A Connecticut woman received a jury verdict of $835,700 in a lawsuit against her employer for false imprisonment and intentional or negligent infliction of emotional distress. She worked in a home office at her employer’s residence, and was held there against her will for several hours when someone broke into the house. The lawsuit, Socci v. Pasiak, alleged intentional torts rather than a premises liability theory, such as inadequate security, because her employer allegedly cooperated with or assisted her assailant. The defendant challenged the verdict on several grounds, but the Connecticut Court of Appeals upheld it.
The plaintiff, Sara Socci worked for the defendant, Jeffrey Pasiak, in an office located in his home in Stamford. While the plaintiff was at work by herself on May 9, 2006, a masked man with a gun entered her second-floor office and ordered her to open the safe. She did not know the combination. While trying to get her to give him the combination, the intruder blindfolded and gagged her, and tied her hands. He also held his gun to her head and threatened to kill her family if she did not tell him the safe combination.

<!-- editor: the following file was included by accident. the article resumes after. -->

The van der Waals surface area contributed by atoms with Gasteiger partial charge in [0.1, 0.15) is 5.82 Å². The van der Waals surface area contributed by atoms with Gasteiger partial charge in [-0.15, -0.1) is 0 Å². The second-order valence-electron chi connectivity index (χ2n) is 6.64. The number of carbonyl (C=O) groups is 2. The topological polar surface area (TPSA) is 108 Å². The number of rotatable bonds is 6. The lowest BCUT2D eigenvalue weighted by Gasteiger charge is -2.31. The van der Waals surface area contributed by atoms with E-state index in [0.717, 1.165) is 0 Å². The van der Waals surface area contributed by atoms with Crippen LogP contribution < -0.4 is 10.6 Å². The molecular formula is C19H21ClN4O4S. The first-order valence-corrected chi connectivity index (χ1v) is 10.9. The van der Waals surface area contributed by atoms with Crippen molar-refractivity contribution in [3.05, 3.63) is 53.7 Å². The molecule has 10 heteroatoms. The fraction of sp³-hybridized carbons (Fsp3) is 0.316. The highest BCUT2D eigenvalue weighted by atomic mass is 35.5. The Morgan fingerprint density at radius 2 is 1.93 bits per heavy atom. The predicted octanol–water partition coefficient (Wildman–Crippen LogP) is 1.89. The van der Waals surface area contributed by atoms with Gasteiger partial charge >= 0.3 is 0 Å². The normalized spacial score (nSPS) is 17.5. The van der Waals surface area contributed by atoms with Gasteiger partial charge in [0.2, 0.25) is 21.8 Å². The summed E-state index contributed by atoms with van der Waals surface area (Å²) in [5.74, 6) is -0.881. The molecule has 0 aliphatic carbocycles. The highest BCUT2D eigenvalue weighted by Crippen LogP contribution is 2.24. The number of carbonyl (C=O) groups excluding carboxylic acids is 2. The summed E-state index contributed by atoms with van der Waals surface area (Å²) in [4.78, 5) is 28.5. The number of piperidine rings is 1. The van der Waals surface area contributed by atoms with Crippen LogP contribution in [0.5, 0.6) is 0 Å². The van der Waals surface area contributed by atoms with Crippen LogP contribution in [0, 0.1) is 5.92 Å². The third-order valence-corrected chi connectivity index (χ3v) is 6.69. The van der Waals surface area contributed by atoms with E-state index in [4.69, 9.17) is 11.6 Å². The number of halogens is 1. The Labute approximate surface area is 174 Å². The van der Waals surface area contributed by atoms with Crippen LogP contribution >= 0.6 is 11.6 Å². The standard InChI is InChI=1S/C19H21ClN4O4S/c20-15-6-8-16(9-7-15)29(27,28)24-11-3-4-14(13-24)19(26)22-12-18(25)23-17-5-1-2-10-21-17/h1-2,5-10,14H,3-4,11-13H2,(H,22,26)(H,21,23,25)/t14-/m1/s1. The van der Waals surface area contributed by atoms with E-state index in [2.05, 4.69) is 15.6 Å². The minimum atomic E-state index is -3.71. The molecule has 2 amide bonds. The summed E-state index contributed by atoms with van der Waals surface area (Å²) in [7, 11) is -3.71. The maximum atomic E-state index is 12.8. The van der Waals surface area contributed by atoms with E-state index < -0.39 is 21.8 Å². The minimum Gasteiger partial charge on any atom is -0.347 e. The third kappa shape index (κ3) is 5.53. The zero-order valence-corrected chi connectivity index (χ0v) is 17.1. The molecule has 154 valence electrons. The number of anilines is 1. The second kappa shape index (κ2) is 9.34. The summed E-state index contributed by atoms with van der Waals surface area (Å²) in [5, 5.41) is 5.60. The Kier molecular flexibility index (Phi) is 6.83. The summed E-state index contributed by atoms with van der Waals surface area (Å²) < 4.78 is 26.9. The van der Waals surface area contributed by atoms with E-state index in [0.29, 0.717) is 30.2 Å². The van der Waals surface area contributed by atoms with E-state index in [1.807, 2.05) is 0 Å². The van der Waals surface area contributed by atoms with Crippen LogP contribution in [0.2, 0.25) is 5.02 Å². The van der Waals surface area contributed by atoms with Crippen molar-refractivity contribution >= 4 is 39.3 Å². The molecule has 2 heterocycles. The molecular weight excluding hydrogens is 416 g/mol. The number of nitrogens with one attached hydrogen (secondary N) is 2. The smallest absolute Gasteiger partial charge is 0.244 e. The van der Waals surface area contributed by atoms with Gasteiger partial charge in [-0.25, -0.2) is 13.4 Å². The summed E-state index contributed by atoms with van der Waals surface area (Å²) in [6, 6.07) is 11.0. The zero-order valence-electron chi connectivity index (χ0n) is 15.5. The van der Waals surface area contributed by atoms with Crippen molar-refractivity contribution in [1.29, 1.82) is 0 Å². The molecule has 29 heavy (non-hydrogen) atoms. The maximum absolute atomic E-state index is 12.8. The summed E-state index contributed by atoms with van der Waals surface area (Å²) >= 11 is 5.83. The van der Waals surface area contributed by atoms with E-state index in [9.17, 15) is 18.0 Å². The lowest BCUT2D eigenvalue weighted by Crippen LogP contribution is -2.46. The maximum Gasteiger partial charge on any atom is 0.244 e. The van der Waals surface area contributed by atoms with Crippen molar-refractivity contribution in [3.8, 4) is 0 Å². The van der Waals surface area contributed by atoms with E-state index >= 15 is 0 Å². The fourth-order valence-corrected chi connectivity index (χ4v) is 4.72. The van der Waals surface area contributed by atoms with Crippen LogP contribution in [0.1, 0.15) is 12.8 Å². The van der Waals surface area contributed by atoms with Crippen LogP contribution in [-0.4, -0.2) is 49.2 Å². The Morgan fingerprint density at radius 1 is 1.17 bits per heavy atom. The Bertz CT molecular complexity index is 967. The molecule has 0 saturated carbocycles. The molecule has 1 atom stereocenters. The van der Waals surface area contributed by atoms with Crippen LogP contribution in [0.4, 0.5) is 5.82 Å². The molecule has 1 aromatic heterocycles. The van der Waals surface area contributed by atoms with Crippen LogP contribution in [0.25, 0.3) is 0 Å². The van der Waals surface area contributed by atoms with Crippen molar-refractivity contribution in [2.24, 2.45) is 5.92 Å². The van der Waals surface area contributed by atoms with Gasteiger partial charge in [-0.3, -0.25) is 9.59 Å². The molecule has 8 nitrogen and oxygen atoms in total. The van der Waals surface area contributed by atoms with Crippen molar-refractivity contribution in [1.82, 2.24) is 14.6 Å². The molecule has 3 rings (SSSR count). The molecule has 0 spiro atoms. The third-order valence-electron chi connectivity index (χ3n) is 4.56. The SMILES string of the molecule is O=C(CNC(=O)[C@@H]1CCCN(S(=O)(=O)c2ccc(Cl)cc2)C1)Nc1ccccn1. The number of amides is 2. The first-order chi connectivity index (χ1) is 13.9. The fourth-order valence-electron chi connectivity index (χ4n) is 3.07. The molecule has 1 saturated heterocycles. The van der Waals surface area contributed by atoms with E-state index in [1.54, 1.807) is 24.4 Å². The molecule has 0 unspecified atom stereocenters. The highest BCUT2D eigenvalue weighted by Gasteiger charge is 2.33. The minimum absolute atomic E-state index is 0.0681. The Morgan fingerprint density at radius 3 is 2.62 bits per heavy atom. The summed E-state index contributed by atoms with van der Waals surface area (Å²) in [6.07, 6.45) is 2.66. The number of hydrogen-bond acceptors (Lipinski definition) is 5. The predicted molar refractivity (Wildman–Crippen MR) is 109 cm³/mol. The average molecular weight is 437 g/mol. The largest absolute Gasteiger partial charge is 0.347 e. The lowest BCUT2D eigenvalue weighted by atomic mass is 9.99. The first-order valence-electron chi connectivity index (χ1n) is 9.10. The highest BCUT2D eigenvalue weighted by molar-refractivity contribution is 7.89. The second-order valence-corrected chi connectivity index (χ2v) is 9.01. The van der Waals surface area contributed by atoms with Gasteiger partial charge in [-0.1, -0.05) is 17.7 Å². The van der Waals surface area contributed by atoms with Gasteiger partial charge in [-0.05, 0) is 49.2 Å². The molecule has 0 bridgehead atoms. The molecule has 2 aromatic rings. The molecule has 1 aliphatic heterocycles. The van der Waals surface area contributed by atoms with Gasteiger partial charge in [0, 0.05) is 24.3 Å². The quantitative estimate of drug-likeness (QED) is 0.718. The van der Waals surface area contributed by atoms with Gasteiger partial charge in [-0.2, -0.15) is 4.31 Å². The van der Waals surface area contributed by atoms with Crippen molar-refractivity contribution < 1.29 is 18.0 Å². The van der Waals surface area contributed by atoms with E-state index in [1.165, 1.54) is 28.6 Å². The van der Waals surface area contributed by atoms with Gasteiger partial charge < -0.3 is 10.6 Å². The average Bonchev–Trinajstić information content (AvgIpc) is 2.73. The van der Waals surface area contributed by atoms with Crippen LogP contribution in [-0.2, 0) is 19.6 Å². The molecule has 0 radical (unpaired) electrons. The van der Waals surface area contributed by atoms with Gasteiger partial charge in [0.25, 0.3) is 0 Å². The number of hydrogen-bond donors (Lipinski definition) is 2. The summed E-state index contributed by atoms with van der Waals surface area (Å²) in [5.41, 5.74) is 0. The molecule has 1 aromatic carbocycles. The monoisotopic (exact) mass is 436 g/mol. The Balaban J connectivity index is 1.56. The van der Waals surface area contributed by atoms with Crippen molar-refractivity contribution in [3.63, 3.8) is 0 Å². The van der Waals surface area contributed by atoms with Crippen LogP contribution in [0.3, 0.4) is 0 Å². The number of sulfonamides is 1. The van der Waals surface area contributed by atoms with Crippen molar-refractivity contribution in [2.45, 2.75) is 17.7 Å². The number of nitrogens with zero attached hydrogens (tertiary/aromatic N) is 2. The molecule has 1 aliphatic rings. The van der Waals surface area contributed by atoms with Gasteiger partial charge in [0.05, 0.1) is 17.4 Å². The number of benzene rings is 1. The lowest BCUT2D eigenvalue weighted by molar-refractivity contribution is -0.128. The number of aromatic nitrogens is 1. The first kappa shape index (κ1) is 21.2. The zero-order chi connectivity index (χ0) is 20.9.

The defendant returned to the office while the intruder was still present. The two men fought, and the defendant sustained injuries. The intruder’s mask came off while they were fighting, and he was revealed as Pasiak’s close friend Richard Kotulsky. The two began to talk, and the plaintiff heard them discuss what to do about “the girl,” referring to her. Pasiak let Kotulsky leave the premises, at which point Socci told him about Kotulsky’s threats to her family. Pasiak allegedly advised her not to contact the police or speak to anyone about the incident. She said she did not leave the premises for hours, for fear of harm to her family.